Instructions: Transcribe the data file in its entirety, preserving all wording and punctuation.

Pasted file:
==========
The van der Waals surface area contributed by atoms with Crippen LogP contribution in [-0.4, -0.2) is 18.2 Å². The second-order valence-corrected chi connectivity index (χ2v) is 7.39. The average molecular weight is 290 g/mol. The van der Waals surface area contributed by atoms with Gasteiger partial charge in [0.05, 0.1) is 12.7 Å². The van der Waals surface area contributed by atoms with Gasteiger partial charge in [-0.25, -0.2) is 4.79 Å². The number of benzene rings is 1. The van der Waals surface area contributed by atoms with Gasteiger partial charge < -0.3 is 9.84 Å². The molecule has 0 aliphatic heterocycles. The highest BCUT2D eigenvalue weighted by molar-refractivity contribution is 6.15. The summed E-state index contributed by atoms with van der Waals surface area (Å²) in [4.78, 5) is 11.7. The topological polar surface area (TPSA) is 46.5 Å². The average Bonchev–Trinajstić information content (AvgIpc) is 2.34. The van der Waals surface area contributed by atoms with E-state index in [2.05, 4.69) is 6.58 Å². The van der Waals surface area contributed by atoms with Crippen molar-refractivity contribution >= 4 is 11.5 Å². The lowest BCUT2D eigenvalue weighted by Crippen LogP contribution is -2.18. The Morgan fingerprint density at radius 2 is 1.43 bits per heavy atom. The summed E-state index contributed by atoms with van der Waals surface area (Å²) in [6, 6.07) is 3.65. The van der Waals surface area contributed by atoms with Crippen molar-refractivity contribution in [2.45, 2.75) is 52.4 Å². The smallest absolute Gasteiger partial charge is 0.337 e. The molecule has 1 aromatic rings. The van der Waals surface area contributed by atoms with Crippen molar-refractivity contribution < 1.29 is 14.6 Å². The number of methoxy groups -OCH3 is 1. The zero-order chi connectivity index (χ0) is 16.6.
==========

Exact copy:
The van der Waals surface area contributed by atoms with Crippen LogP contribution in [-0.4, -0.2) is 18.2 Å². The second-order valence-corrected chi connectivity index (χ2v) is 7.39. The average molecular weight is 290 g/mol. The van der Waals surface area contributed by atoms with Gasteiger partial charge in [0.05, 0.1) is 12.7 Å². The van der Waals surface area contributed by atoms with Gasteiger partial charge in [-0.25, -0.2) is 4.79 Å². The number of benzene rings is 1. The van der Waals surface area contributed by atoms with Gasteiger partial charge < -0.3 is 9.84 Å². The molecule has 0 aliphatic heterocycles. The highest BCUT2D eigenvalue weighted by molar-refractivity contribution is 6.15. The summed E-state index contributed by atoms with van der Waals surface area (Å²) in [4.78, 5) is 11.7. The topological polar surface area (TPSA) is 46.5 Å². The average Bonchev–Trinajstić information content (AvgIpc) is 2.34. The van der Waals surface area contributed by atoms with E-state index in [2.05, 4.69) is 6.58 Å². The van der Waals surface area contributed by atoms with Crippen molar-refractivity contribution >= 4 is 11.5 Å². The lowest BCUT2D eigenvalue weighted by Crippen LogP contribution is -2.18. The Morgan fingerprint density at radius 2 is 1.43 bits per heavy atom. The summed E-state index contributed by atoms with van der Waals surface area (Å²) in [6, 6.07) is 3.65. The van der Waals surface area contributed by atoms with Crippen molar-refractivity contribution in [2.45, 2.75) is 52.4 Å². The smallest absolute Gasteiger partial charge is 0.337 e. The molecule has 1 aromatic rings. The van der Waals surface area contributed by atoms with Crippen molar-refractivity contribution < 1.29 is 14.6 Å². The number of methoxy groups -OCH3 is 1. The zero-order chi connectivity index (χ0) is 16.6.